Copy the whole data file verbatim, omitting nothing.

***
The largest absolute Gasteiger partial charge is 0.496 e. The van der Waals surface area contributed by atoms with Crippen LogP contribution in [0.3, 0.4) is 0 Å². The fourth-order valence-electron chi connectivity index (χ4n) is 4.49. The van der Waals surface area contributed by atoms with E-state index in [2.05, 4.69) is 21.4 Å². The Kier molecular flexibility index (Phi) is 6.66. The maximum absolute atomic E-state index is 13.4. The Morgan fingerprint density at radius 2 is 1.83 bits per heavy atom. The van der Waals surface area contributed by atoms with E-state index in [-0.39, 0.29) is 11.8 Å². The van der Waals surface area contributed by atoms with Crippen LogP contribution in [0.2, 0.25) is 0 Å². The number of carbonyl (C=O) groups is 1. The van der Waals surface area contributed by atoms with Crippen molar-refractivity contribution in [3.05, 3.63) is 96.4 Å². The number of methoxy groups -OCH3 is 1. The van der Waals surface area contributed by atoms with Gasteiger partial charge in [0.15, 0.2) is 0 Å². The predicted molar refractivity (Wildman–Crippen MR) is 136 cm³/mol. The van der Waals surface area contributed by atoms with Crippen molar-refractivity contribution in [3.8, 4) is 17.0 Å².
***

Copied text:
The largest absolute Gasteiger partial charge is 0.496 e. The van der Waals surface area contributed by atoms with Crippen LogP contribution in [0.3, 0.4) is 0 Å². The fourth-order valence-electron chi connectivity index (χ4n) is 4.49. The van der Waals surface area contributed by atoms with E-state index in [2.05, 4.69) is 21.4 Å². The Kier molecular flexibility index (Phi) is 6.66. The maximum absolute atomic E-state index is 13.4. The Morgan fingerprint density at radius 2 is 1.83 bits per heavy atom. The van der Waals surface area contributed by atoms with E-state index in [-0.39, 0.29) is 11.8 Å². The van der Waals surface area contributed by atoms with Crippen LogP contribution in [0.2, 0.25) is 0 Å². The number of carbonyl (C=O) groups is 1. The van der Waals surface area contributed by atoms with Crippen molar-refractivity contribution in [3.05, 3.63) is 96.4 Å². The number of methoxy groups -OCH3 is 1. The van der Waals surface area contributed by atoms with Gasteiger partial charge in [0.15, 0.2) is 0 Å². The predicted molar refractivity (Wildman–Crippen MR) is 136 cm³/mol. The van der Waals surface area contributed by atoms with Crippen molar-refractivity contribution in [3.8, 4) is 17.0 Å².